Three compelling reasons to read the traditional and modern classics in
THE TURNER ITÃLICA SERIES
1. Italo Calvino proclaimed that, “The classics are the books of which we usually hear people say, “I am rereading…” and never “I am reading…” “ And, he added, the classics are “books that are treasured by those who have read and loved them; but they are treasured no less by those who have the luck to read them for the first time in the best conditions to enjoy them.”
The Itálica Series “ Turner”s longest-running imprint “ was conceived in the spirit of offering the paramount works of world literature in meticulous limited editions that would make each book, as a physical object, in some sense worthy of its content.
The best kind of reading pleasure arises naturally from traditional binding, from the finest quality materials “ Bodoni typeface printed on Fabriano laid paper “ and from exquisitely austere design.
2. Calvino also said that, “Your classic author is the one you cannot feel indifferent to, who helps you to define yourself in relation to him, even in dispute with him.”
So the Italica Series is presented in three sub-divisions, to help you choose just the right classic to suit the moment. Blue for prose (Cervantes, Quevedo, Juan Rulfo, García Márquez, and more), Red for poetry (Alberti, Lorca, Darío, Herrera, Neruda”¦ and an extended foray into the literary canon that comes home to Shakespeare”s sonnets).
And now the Green series, bilingual editions of Spanish, Latin American and English-speaking authors whose work straddles both literary traditions. That cultural borderland often proves fertile ground for literature, and has seen the rise of many works now acknowledged as modern classics. One such work is Luis Cernuda”s Ocnos, the inaugural title of the Green suite of the Italica Series. For it is in the heat of contrast that the strongest arguments are forged and the highest passions breed.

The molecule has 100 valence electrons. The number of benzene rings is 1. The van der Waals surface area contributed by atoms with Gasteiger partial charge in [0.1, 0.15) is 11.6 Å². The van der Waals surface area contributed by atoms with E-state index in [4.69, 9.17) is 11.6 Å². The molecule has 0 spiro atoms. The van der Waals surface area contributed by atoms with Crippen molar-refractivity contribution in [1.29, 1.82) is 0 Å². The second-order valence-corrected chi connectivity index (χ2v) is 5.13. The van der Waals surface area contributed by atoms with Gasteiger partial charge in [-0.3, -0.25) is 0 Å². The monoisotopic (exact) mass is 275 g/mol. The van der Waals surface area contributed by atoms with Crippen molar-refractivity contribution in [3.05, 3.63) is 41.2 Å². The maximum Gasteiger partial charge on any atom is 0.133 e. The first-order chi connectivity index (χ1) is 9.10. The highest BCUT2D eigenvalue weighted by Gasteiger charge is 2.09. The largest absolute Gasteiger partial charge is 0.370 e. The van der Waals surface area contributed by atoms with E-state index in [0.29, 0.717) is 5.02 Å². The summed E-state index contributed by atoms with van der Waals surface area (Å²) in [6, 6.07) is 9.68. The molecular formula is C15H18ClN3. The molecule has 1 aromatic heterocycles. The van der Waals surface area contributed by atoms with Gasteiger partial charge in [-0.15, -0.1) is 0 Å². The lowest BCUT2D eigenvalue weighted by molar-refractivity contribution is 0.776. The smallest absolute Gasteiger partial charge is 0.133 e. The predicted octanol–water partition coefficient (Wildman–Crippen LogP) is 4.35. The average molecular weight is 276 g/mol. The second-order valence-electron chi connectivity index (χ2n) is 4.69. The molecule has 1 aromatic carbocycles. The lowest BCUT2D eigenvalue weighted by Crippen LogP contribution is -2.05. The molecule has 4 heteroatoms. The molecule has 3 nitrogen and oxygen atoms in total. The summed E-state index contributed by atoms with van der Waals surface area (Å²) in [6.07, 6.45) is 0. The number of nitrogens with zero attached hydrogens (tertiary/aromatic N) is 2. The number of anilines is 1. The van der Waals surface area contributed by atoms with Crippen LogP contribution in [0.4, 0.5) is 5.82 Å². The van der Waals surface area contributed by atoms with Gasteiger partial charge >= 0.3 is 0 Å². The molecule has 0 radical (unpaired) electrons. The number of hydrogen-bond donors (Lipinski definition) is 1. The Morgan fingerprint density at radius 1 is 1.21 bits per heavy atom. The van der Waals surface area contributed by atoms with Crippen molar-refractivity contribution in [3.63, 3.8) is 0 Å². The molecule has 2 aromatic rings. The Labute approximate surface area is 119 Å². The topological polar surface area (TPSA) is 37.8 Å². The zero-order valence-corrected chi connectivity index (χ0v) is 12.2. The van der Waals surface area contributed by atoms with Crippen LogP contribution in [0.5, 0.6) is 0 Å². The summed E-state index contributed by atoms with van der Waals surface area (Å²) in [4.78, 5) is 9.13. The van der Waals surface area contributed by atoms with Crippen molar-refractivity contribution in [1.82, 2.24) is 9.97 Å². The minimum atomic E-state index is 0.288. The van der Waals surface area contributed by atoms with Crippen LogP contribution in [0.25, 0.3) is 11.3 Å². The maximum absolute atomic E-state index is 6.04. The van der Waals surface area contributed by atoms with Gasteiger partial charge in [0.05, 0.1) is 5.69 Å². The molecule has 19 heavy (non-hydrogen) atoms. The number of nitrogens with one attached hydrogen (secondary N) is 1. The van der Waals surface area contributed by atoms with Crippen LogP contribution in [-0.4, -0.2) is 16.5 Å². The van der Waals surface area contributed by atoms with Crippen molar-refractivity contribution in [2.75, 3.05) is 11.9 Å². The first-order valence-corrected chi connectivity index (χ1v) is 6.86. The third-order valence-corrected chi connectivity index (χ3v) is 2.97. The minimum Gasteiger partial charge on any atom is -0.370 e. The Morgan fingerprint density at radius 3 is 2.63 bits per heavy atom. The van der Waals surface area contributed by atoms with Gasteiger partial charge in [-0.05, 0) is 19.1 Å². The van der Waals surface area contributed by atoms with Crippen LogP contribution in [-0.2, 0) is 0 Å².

3. “A classic is a work which constantly generates a pulviscular cloud of critical discourse around it, but which always shakes the particles off.”
An introduction, a critical panoply and a bibliographical essay often obscure the work; paradoxically, they do not aid but hinder our understanding and enjoyment of it. In the belief that no text about a book can tell us more than the book itself, with the Italica Series we leave you on your own with the author’s words.
And, remember, “A classic is a book that has never finished saying what it has to say.”